“The lesson? There’s no rush to invest. Two doctors I used to play golf with told me they were making a 25 percent return on this hedge fund, and they kidded me for only making five percent on my other investments. To which I say: better to keep your money and make five percent! You still have your money.”
Many male members of Ray’s family were and are Marines, and he grew up with the motto: “Prepare for war in time of peace.” By the same token, he encourages athletes to prepare for their post-sports career now while the capital is flowing.
“Before you invest in anything, know what the risks and rewards are,” he said. “We need our financial literacy. Prepare now, and save your money now. When you’re busy playing pro ball, you’re too busy to focus on your finances.”
Ray has a four-step plan he shares with clients:
- Gain knowledge – know what you can do
- Think of yourself – “I am my own business”
- Ask yourself, What’s available for me [as an investment strategy]? (Alternative investments, for example.)
- I’ll help you understand what your needs are, and we will create a plan.
Currently Ray holds both a real estate license and an insurance license, and he specializes in selling insurance to the high-net-worth market.
“For example, I showed a client how they could get a $20 million life insurance policy without paying a dime by putting up real estate as collateral,” he said. “These are the strategies I want to offer my clients. Like I said, why shouldn’t professional athletes have access to the same kind of tax-intelligent planning that Fortune 500 CEOs use every day?”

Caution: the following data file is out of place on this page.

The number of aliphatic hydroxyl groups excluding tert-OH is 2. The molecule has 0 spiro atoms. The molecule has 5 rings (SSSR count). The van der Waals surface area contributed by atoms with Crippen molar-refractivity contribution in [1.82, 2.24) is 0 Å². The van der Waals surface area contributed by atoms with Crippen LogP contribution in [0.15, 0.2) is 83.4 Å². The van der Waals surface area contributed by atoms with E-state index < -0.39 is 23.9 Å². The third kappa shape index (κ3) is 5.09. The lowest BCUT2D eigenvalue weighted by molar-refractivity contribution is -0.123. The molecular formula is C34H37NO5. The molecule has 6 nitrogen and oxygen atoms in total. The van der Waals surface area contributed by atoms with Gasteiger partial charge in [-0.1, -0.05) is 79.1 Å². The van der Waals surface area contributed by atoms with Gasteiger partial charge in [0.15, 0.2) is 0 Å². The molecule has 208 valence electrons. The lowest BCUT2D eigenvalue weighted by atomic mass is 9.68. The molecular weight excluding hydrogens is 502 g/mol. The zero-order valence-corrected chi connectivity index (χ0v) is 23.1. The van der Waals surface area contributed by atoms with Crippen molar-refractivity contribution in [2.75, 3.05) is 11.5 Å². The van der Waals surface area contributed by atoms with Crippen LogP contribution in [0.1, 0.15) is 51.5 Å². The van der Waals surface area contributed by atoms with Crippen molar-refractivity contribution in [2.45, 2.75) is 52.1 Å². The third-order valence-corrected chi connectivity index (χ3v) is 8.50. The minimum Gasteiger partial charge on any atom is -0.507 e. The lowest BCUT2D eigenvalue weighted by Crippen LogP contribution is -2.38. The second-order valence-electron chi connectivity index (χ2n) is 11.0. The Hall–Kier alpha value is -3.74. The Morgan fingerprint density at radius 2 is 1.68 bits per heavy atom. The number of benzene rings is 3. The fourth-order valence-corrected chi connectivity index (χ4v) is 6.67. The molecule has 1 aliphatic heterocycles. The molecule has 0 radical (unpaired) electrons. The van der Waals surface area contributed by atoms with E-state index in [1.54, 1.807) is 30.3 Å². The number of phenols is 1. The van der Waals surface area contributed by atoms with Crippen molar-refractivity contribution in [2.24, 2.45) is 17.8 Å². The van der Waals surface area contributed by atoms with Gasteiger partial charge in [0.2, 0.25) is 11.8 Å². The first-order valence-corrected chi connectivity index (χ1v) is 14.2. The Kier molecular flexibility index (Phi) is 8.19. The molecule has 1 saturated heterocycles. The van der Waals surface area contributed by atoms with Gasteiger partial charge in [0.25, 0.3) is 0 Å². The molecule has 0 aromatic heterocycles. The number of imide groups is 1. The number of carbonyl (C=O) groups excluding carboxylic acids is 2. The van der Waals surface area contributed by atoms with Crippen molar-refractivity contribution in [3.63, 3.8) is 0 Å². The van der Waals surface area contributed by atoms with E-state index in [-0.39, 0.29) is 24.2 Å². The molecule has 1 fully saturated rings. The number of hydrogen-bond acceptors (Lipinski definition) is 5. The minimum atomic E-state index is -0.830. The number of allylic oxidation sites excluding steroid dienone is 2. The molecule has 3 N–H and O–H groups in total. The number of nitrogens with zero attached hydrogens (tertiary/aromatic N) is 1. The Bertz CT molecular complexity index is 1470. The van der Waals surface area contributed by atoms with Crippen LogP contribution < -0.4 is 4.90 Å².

More about Ray Crockett:
Ray is a former American football player in the National Football League. He played for fourteen years in the NFL and earned two Super Bowl rings with the Denver Broncos as a cornerback. He played his high school football at Duncanville High School in Duncanville, Texas. He played college football at Baylor from 1984 to 1988, and was inducted into the Baylor athletic hall of fame in 2008. He notably returned an interception 96 yards for a touchdown against Dallas in 1991. On 20 Sep 1998, he intercepted Jeff George in the third quarter and returned it 25 yards, then did it again in the 4th quarter, returning it 80 yards for a touchdown, and Broncos record 105 combined interception yards.
In 2008, he collaborated with Morgan Spurlock (creator of the show 30 Days and the popular film Super Size Me) to be on an episode of 30 Days. In the episode, Crockett spent 30 days using a wheelchair to get around. He chose to be on the show after witnessing a paralyzing injury of former Detroit Lions teammate Mike Utley in 1991. The rapper and producer Birdman is seen wearing his jersey in the music video of the song “I made it” by Kevin Rudolf featuring Lil’ Wayne, Jaysean and Birdman.
In 2019, he join Your EFO “Your Championship Tax Office” and is currently the VP of Operations.
Crockett lives in Dallas, Texas.